Unions and Corruption Plague Chicago’s Convention Business

Chicago’s McCormick Place convention center is one of the largest convention halls in the world. With a total of 2,670,000 square feet of exhibition space and clocking in at a building cost of nearly one billion dollars it had better be one of the biggest, after all Chicago does do things big. Sadly that includes big corruption and unfortunately that corruption is turning “the city that works” into the city that lost its jobs.

This week Chicago’s Mayor Richard “King” Daley railed against the conditions that have made Chicago’s convention business a wreck these days. Along with Governor Pat Quinn, Daley has unveiled new work rules that would prevent unions from striking and would change union policies so that the high, high costs of bringing a convention to Chicago might come down.

Naturally, Daley was too weak-kneed to assign the blame where it mostly belongs: unions. Even as all his fixes center on alterations in union operations, Daley refused to say this is mostly the fault of the overweening and costly unions.

Regardless of Daley’s squeamishness to place the blame where it really belongs, there is no doubt that unions are at fault. Blame for the loss in revenue is widely and properly placed on the heads of unworkable union rules. To be sure, the single most common reason blamed for the cause of conventions going elsewhere is that unions simply make the cost of holding a convention here too high. The next biggest reason claimed by folks that go elsewhere is the high taxes.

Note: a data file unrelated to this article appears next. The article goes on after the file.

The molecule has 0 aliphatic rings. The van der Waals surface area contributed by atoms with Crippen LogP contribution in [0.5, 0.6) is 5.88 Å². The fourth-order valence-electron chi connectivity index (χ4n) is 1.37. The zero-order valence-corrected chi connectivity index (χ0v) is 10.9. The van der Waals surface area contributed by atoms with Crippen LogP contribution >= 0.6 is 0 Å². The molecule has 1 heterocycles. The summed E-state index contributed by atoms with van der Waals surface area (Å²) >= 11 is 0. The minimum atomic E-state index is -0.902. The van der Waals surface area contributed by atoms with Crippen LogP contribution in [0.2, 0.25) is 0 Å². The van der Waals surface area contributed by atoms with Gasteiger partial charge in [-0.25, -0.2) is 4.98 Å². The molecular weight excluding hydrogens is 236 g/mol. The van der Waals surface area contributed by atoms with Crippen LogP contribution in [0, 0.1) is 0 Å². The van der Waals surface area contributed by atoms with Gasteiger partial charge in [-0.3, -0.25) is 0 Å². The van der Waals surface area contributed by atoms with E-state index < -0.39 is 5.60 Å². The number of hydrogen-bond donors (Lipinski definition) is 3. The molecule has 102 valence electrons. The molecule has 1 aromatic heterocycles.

Of course, Chicago has already lost several million dollars in convention business for the 2010 season (see previous stories here, and here). For those shows these changes are too late.

But corruption also reigns in the management of McCormick Place in the government controlled corporation that operates the place. Even as Chicago was losing trade shows right and left, the McPier board was adding big salaries to its financial responsibilities.

A Chicago Sun-Times analysis of payroll records shows 54 employees of the Metropolitan Pier and Exposition Authority were making at least $100,000 as of September 2009. That’s eight more than the agency, familiarly known as McPier, had in 2006, the records show — a 17 percent increase.

So, with this news, how about you start by firing a whole lot of useless, but expensive administrators of McPier, eh, “King” Daley? Or are all those guys the sort of political hires that you just can’t do without!?

Unions are certainly a large part of the corruption factor that is driving business out of Chicago. But if Daely doesn’t look at the corruption endemic in government he’s not going to be able to fix the problems facing Chicago’s convention business losses.

(Cross posted at TheUnionLabelBlog.com)

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